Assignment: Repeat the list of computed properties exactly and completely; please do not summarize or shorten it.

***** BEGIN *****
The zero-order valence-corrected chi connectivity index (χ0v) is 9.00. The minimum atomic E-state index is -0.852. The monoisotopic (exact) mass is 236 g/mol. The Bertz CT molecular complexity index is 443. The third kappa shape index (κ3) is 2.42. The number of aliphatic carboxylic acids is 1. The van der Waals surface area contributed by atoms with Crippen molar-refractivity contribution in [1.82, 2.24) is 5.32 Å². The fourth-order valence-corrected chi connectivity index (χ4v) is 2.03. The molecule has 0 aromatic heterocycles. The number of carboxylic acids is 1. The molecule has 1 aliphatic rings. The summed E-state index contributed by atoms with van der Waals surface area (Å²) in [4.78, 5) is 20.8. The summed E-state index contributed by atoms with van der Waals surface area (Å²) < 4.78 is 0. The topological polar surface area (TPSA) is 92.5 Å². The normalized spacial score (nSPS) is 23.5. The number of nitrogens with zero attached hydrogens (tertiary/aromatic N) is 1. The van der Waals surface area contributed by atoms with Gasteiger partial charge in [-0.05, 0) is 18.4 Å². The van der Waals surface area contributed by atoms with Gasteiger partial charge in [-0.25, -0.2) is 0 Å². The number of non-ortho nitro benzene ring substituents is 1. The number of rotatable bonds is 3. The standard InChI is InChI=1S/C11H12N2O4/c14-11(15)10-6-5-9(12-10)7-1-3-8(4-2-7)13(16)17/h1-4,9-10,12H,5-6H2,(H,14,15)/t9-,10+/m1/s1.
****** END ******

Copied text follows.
The zero-order valence-corrected chi connectivity index (χ0v) is 9.00. The minimum atomic E-state index is -0.852. The monoisotopic (exact) mass is 236 g/mol. The Bertz CT molecular complexity index is 443. The third kappa shape index (κ3) is 2.42. The number of aliphatic carboxylic acids is 1. The van der Waals surface area contributed by atoms with Crippen molar-refractivity contribution in [1.82, 2.24) is 5.32 Å². The fourth-order valence-corrected chi connectivity index (χ4v) is 2.03. The molecule has 0 aromatic heterocycles. The number of carboxylic acids is 1. The molecule has 1 aliphatic rings. The summed E-state index contributed by atoms with van der Waals surface area (Å²) in [4.78, 5) is 20.8. The summed E-state index contributed by atoms with van der Waals surface area (Å²) < 4.78 is 0. The topological polar surface area (TPSA) is 92.5 Å². The normalized spacial score (nSPS) is 23.5. The number of nitrogens with zero attached hydrogens (tertiary/aromatic N) is 1. The van der Waals surface area contributed by atoms with Gasteiger partial charge in [-0.05, 0) is 18.4 Å². The van der Waals surface area contributed by atoms with Gasteiger partial charge in [-0.25, -0.2) is 0 Å². The number of non-ortho nitro benzene ring substituents is 1. The number of rotatable bonds is 3. The standard InChI is InChI=1S/C11H12N2O4/c14-11(15)10-6-5-9(12-10)7-1-3-8(4-2-7)13(16)17/h1-4,9-10,12H,5-6H2,(H,14,15)/t9-,10+/m1/s1.